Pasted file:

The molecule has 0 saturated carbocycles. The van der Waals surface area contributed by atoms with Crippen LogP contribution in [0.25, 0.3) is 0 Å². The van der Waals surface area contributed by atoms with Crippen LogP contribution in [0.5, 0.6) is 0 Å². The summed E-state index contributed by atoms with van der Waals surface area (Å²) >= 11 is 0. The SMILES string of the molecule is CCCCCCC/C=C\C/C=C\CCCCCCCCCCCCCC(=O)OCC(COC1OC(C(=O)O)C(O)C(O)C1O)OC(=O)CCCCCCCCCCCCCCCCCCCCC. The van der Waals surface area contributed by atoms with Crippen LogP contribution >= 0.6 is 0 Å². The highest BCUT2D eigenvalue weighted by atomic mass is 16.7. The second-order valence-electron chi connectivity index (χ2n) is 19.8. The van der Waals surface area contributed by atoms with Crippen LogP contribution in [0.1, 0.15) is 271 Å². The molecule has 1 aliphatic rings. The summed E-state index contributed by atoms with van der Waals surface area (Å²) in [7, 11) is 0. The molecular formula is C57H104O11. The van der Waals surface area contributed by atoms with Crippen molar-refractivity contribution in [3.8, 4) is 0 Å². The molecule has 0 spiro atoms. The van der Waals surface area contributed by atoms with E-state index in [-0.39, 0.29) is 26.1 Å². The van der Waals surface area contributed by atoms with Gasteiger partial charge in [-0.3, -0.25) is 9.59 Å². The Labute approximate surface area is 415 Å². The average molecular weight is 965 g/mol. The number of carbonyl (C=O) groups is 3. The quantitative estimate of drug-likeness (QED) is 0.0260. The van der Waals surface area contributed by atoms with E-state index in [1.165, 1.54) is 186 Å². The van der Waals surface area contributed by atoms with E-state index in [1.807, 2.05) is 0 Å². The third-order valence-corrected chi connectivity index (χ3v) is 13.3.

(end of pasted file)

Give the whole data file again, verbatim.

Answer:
The molecule has 0 saturated carbocycles. The van der Waals surface area contributed by atoms with Crippen LogP contribution in [0.25, 0.3) is 0 Å². The van der Waals surface area contributed by atoms with Crippen LogP contribution in [0.5, 0.6) is 0 Å². The summed E-state index contributed by atoms with van der Waals surface area (Å²) >= 11 is 0. The SMILES string of the molecule is CCCCCCC/C=C\C/C=C\CCCCCCCCCCCCCC(=O)OCC(COC1OC(C(=O)O)C(O)C(O)C1O)OC(=O)CCCCCCCCCCCCCCCCCCCCC. The van der Waals surface area contributed by atoms with Crippen LogP contribution >= 0.6 is 0 Å². The highest BCUT2D eigenvalue weighted by atomic mass is 16.7. The second-order valence-electron chi connectivity index (χ2n) is 19.8. The van der Waals surface area contributed by atoms with Crippen LogP contribution in [0.1, 0.15) is 271 Å². The molecule has 1 aliphatic rings. The summed E-state index contributed by atoms with van der Waals surface area (Å²) in [7, 11) is 0. The molecular formula is C57H104O11. The van der Waals surface area contributed by atoms with Crippen molar-refractivity contribution in [3.8, 4) is 0 Å². The molecule has 0 spiro atoms. The van der Waals surface area contributed by atoms with E-state index in [-0.39, 0.29) is 26.1 Å². The van der Waals surface area contributed by atoms with Gasteiger partial charge in [-0.3, -0.25) is 9.59 Å². The Labute approximate surface area is 415 Å². The average molecular weight is 965 g/mol. The number of carbonyl (C=O) groups is 3. The quantitative estimate of drug-likeness (QED) is 0.0260. The van der Waals surface area contributed by atoms with E-state index in [1.165, 1.54) is 186 Å². The van der Waals surface area contributed by atoms with E-state index in [1.807, 2.05) is 0 Å². The third-order valence-corrected chi connectivity index (χ3v) is 13.3.